Speaking as a foreign-born college professor in the U.S., I think that this whole anti-college mentality in the U.S. is largely fuelled by the excessive cost of higher education in this country. Most of the countries that are rising economic competitors with the U.S. are investing in higher education, trying to encourage more students to graduate, and creating a more-skilled workforce. The new President of Mexico has campaigned on a platform of confrontation of Mexico's entrenched teacher unions and wants the country to focus on improving its poor educational outcomes that are holding back development and long-term GDP growth, particularly in tertiary education.
In the U.S. state government funding for higher education has been reduced substantially since the 1980s (e.g. University of California, University of Michigan, University of Minnesota). Most of these systems are only nominally state-funded now; they essentially function like private institutions with revenues coming from endowments (i.e. charitable giving); corporate partnerships and patents; and tuition. Compare this with France or Germany where universities are nearly completely state-funded, and consequently where tuition costs are almost neglible (France = 150-500 euros per semester; Germany = 50 to 500 euros per semester).
There are of course problems in European universities with lack of resources for research, poor salaries, underfunding of amenities like buildings, facilities, computer labs etc. But students are not hobbled by tens or hundreds of thousands of dollars of debt. Is is not for this reason that these countries lack the anti-college movements we see here in America? Education is viewed primarily as a public rather than private good in these countries; and while it is connected to economic development and incentives these are understood in national terms rather than in terms of individual earning potential.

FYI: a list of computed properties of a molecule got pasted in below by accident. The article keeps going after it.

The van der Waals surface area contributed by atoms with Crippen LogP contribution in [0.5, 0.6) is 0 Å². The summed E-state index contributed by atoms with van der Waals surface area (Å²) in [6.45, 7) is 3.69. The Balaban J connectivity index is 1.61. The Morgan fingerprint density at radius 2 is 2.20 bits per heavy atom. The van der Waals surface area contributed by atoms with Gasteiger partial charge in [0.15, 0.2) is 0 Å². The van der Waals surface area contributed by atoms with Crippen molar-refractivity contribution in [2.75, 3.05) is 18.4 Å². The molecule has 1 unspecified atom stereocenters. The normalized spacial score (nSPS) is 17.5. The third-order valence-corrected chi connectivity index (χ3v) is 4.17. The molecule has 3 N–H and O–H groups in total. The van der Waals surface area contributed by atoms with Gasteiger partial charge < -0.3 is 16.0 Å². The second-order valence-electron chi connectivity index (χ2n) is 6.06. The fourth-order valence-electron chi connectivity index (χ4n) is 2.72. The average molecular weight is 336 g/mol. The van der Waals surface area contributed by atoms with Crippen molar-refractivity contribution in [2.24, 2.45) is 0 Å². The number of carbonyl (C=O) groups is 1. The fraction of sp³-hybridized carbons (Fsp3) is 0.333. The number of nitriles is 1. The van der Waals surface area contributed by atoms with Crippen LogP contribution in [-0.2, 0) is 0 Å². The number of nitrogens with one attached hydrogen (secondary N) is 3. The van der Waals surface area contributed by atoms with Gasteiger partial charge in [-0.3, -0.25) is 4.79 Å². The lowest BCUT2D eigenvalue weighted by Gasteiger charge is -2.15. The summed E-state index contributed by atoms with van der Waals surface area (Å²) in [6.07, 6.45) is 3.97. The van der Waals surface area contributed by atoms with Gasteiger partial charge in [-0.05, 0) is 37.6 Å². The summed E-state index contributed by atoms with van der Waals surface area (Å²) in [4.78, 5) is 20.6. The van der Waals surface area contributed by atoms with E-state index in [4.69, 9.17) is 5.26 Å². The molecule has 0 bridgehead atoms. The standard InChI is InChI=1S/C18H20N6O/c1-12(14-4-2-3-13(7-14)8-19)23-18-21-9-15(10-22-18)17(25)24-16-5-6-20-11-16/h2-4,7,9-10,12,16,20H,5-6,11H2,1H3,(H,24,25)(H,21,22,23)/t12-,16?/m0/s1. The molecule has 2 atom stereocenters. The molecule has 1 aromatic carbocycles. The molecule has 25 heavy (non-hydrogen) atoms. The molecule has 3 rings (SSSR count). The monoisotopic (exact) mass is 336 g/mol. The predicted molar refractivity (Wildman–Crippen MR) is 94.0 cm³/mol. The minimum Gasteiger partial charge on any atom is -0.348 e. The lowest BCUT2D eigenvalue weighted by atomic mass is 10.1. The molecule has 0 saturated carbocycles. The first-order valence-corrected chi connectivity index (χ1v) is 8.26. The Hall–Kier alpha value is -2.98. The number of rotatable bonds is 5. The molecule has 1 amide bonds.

There is also the sense that university education is oriented towards abstract learning that has intrinsic value (what used to be called 'philosophy' understood in a broad sense, e.g. in the term PhD, and whose purpose is understood in terms of the expansion of human knowledge ) rather than practical job training whose value can be measured in monetary terms. When the cost of a degree is low, an investment of several years in this kind of learning seems reasonable even if it does not immediately lead to a career track.
In my opinion, it would be best to strengthen the community college and state university systems in the U.S., and develop programs of study explicitly oriented towards careers and job training for substantially lower cost (perhaps even with funding from potential employers. Students who are not interested in academics for intrinsic reasons should be encouraged to go to these sorts of institutions (which might develop their own 'elite' variants). In contrast, (a smaller number) of research universities should emphasize their traditional mission of abstract learning, scholarship, basic research and disciplinary progress largely independent of immediate economic incentives. It seems that most American students see college as a means to an end, a waystation on the path to a career. These students need to have a cheaper practical alternative, while the most motivated, intelligent and intellectually curious students who are in a position to make a contribution to an academic field of learning and don't care about making big $$$ should be supported in their endeavors.